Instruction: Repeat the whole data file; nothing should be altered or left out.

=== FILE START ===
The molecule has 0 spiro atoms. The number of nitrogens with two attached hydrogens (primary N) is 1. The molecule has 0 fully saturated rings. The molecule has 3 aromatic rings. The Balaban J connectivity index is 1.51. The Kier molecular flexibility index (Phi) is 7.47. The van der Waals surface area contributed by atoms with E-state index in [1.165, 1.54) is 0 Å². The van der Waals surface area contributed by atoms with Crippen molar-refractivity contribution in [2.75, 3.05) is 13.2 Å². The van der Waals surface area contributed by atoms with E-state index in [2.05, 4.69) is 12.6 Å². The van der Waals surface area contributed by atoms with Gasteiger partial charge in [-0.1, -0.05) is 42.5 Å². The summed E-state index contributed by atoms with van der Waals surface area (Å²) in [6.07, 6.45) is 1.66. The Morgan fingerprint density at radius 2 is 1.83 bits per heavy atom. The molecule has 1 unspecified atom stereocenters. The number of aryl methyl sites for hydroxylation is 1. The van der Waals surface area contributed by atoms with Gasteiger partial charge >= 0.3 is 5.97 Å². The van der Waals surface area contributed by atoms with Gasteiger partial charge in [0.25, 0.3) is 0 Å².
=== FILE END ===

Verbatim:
The molecule has 0 spiro atoms. The number of nitrogens with two attached hydrogens (primary N) is 1. The molecule has 0 fully saturated rings. The molecule has 3 aromatic rings. The Balaban J connectivity index is 1.51. The Kier molecular flexibility index (Phi) is 7.47. The van der Waals surface area contributed by atoms with E-state index in [1.165, 1.54) is 0 Å². The van der Waals surface area contributed by atoms with Crippen molar-refractivity contribution in [2.75, 3.05) is 13.2 Å². The van der Waals surface area contributed by atoms with E-state index in [2.05, 4.69) is 12.6 Å². The van der Waals surface area contributed by atoms with Gasteiger partial charge in [-0.1, -0.05) is 42.5 Å². The summed E-state index contributed by atoms with van der Waals surface area (Å²) in [6.07, 6.45) is 1.66. The Morgan fingerprint density at radius 2 is 1.83 bits per heavy atom. The molecule has 1 unspecified atom stereocenters. The number of aryl methyl sites for hydroxylation is 1. The van der Waals surface area contributed by atoms with Gasteiger partial charge >= 0.3 is 5.97 Å². The van der Waals surface area contributed by atoms with Gasteiger partial charge in [0.25, 0.3) is 0 Å².